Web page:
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UTHR > SEC Filings for UTHR > Form 10-K on 25-Feb-2014All Recent SEC Filings




Annual Report


The following discussion should be read in conjunction with our consolidated financial statements and related notes to the consolidated financial statements included in this Annual Report on Form 10-K. The following discussion contains forward-looking statements made pursuant to the safe harbor provisions of
Section 21E of the Securities Exchange Act of 1934 and the Private Securities Litigation Reform Act of 1995. These statements are based on our expectations about future outcomes and are subject to risks and uncertainties that could cause actual results to differ materially from anticipated results. Factors that could cause or contribute to such differences include those described under Part I, Item 1A-Risk Factors included in this Annual Report on Form 10-K and factors described in other cautionary statements, cautionary language and risk factors set forth in other documents filed with the Securities and Exchange Commission. We undertake no obligation to publicly update forward-looking statements, whether as a result of new information, future events or otherwise.


Our key therapeutic products and product candidates include:

º •
º Prostacyclin analogues (Remodulin®, Tyvaso®, Orenitram™, 314d, TransCon treprostinil and TransCon beraprost): stable synthetic forms of prostacyclin, an important molecule produced by the body that has powerful effects on blood vessel health and function;

º •
º Phosphodiesterase type 5 (PDE-5) inhibitor (Adcirca®): a molecule that acts to inhibit the degradation of cyclic guanosine monophosphate (cyclic GMP) in cells. Cyclic GMP is activated by nitric oxide (NO), a naturally occurring substance in the body that mediates the relaxation of vascular smooth muscle;

º •
º Monoclonal antibody for oncologic applications (Ch14.18 MAb): an antibody that treats cancer by activating the immune system;

º •
º Glycobiology antiviral agents: a novel class of small, sugar-like molecules that have shown antiviral activity in a range of pre-clinical settings;

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º Cell-based therapy: a cell-based product known as PLacental eXpanded (PLX) cells we are developing for the treatment of pulmonary hypertension; and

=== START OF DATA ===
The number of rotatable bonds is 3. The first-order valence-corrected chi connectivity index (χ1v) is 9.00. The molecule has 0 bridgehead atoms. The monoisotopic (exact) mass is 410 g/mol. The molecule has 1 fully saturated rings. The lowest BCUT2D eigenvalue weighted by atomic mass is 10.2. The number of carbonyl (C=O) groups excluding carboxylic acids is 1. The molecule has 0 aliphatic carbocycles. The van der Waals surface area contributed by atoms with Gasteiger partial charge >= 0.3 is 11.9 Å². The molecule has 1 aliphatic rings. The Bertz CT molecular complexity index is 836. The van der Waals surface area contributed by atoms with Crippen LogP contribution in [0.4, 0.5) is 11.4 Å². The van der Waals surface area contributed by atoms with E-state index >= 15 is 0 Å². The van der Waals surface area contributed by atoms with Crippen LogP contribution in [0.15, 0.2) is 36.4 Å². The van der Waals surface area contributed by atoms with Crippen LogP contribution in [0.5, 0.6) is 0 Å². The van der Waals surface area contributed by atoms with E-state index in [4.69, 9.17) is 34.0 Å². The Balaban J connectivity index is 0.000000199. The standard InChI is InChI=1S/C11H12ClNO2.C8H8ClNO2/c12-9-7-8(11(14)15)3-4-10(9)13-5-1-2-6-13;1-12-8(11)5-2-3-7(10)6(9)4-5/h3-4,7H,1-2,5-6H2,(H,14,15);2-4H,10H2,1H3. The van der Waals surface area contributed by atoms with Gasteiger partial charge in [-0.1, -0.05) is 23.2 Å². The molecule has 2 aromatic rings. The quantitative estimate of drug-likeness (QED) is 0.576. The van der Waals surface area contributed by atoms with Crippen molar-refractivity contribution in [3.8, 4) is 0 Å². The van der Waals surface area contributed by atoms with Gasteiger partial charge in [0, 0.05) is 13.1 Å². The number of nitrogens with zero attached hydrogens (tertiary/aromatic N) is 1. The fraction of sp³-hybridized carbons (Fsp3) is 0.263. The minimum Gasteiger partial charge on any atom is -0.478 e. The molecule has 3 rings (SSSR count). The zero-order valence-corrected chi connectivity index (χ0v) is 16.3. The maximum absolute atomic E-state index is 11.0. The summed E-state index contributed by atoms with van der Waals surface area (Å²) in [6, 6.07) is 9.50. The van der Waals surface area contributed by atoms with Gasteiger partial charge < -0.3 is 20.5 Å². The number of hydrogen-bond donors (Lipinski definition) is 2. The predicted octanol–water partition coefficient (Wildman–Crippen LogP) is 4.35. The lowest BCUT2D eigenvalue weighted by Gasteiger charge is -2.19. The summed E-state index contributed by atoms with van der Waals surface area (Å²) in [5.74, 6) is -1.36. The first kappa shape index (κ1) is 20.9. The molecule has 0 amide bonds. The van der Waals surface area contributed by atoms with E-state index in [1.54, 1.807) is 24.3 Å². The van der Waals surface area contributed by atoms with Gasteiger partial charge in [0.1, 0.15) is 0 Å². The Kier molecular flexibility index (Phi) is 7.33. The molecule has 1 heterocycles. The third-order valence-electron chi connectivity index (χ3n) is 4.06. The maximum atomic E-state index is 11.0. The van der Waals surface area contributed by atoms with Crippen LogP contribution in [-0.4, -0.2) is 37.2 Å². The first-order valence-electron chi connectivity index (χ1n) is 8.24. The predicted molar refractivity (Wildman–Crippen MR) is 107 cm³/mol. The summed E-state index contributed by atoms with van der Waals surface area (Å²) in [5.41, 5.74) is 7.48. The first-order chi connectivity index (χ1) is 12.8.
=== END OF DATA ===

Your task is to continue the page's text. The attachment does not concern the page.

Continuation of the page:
º •
º Lung transplantation: engineered lungs and lung tissue, which we are developing using xenotransplantation and regenerative medicine technologies, for transplantation in patients suffering from pulmonary arterial hypertension (PAH) and other lung diseases. We are also developing technologies to increase the supply of donor lungs through collaborations with two ex-vivo lung perfusion companies.

We concentrate substantially all of our research and development efforts on the preceding key therapeutic programs. We currently market and sell the following commercial products: (1) Remodulin (treprostinil) Injection (Remodulin); (2) Tyvaso (treprostinil) Inhalation Solution (Tyvaso); and
(3) Adcirca (tadalafil) tablets (Adcirca). In December 2013, the United States Food and Drug Administration (FDA) approved Orenitram (treprostinil) Extended-Release Tablets (Orenitram) for the treatment of PAH in World Health Organization (WHO) Group 1 patients to improve exercise capacity. We expect to begin selling Orenitram in mid-2014 as we are currently preparing for commercial launch.

Remodulin is approved in the United States for subcutaneous (under the skin) and intravenous (in the vein) administration, including for the treatment of patients requiring transition from Flolan® (epoprostenol sodium) for Injection. Remodulin has also been approved in various countries outside of the United States.

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Tyvaso is an inhaled treatment for PAH approved in the United States using the same active ingredient as Remodulin and Orenitram. Adcirca and Orenitram are both orally-administered therapies. We acquired exclusive commercialization rights to Adcirca in the United States and Puerto Rico from Eli Lilly and Company (Lilly). Tyvaso, Adcirca and Orenitram offer more convenient routes of administration than Remodulin, and are capable of reaching a broader range of patients who suffer from PAH in various stages of the disease. In addition, we are developing the following products for the treatment of PAH: an implantable pump delivery system for Remodulin, an extended release, once-daily injectable form of treprostinil (TransCon treprostinil), an oral formulation of the prostacyclin analogue beraprost (314d) and an extended release, once-daily injection of beraprost (TransCon beraprost).